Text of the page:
The Efimov laboratory was established in 1994 and has over 20 years’ experience in the fields of cardiovascular engineering, cardiac electrophysiology and arrhythmia, biophotonics, and medical devices. The laboratory has been funded by NIH without interruption since 1998. During these years my trainees and I have developed, improved, and applied a number of experimental methodologies based on biophotonic imaging to study normal and abnormal excitation of the heart. My principal interest is to improve our understanding of the development and function of the cardiovascular system, and to develop novel diagnostics and electrotherapies for cardiovascular diseases.
My entire research career, I have been interested in the mechanisms of arrhythmia and anti-arrhythmia electrotherapy. Our work has resulted in the development of low energy defibrillation therapy, which is currently being translated by startup company Cardialen, Inc. (Cardialen.com). We continue our research in the field of medical devices focusing on novel concept organ mounted conformal electronics, based on flexible and stretchable electronics platform, developed by our collaborator John A. Rogers from UIUC, who recently moved to the Northwestern University. This is truly exciting time for the field of bioelectronics and medical devices, which will transform body-computer interface and significantly improve human health and life expectancy. We have recently started with Dr. John Rogers a new company CardioForm to translate conformal electronics platform to cardiovascular medicine.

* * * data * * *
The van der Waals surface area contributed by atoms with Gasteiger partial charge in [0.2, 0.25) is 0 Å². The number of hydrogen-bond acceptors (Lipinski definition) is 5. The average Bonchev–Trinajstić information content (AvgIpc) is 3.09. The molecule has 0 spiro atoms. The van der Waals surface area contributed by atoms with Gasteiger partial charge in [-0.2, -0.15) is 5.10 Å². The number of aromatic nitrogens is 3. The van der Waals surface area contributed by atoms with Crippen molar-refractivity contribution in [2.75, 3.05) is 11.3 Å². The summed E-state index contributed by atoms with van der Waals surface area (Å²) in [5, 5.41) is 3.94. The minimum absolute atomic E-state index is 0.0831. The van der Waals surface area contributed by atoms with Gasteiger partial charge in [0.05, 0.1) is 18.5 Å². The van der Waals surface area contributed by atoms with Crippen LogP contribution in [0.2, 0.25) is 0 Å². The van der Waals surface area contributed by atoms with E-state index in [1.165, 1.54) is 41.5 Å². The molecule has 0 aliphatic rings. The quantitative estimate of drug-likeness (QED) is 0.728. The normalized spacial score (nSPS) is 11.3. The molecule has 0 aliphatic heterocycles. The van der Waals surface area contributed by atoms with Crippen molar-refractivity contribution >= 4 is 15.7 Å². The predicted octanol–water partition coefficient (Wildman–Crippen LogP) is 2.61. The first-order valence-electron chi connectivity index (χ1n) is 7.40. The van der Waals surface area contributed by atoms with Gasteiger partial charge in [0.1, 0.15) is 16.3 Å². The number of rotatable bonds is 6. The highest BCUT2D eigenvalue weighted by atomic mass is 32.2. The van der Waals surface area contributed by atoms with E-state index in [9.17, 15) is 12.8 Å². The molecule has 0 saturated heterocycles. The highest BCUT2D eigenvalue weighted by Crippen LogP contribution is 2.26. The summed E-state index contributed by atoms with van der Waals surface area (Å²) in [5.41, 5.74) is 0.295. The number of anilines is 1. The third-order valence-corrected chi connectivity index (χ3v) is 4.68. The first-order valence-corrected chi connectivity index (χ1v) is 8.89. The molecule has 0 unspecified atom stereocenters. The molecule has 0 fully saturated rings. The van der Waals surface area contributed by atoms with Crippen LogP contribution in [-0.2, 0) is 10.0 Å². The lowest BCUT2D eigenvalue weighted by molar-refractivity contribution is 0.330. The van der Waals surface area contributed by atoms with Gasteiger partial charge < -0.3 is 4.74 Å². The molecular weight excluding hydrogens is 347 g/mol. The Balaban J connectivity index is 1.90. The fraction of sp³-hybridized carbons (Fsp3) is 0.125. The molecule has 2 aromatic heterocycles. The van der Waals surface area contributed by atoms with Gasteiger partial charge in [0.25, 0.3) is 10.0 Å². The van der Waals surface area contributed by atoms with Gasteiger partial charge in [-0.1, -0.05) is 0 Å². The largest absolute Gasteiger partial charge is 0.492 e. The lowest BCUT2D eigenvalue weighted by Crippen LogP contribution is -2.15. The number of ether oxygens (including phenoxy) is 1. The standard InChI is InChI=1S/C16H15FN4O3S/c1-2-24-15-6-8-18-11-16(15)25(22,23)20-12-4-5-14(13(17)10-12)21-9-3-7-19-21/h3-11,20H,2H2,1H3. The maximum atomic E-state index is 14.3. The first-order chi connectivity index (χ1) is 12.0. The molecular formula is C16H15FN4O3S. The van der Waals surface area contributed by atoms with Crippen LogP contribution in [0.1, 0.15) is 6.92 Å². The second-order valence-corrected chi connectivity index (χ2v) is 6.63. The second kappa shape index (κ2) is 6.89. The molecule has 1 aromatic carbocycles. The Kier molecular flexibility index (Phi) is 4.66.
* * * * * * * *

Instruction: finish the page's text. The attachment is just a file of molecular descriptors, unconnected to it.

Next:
Another area of interest of my laboratory is applied physiology of the human heart. Since 2007, our laboratory has conducted research on the mechanisms of arrhythmogenic remodeling of the human heart during failure. In collaboration with clinicians, our laboratory has developed a program focused on human heart physiology. We have acquired and studied ex vivo more than 400 live human hearts, initially at Washington University in St. Louis and now at the George Washington University in Washington, DC. Our current Washington, DC regional partners are Washington Regional Transplant Community and Inova Fairfax Hospital. In our studies published in more than 50 peer-reviewed manuscripts, we present findings from donor hearts rejected for transplantation compared with hearts from end stage heart failure patients removed during transplantation. Based on these findings we aim to develop novel diagnostic and therapeutic approaches to treat heart failure and manage associated complications, including sudden death due to arrhythmia. Recently, we have developed an organotypic human slice preparation, which allows us to test the efficacy and safety of various biological and pharmacological therapies in human tissue, including novel pharmacological, reprogramming and gene editing therapies.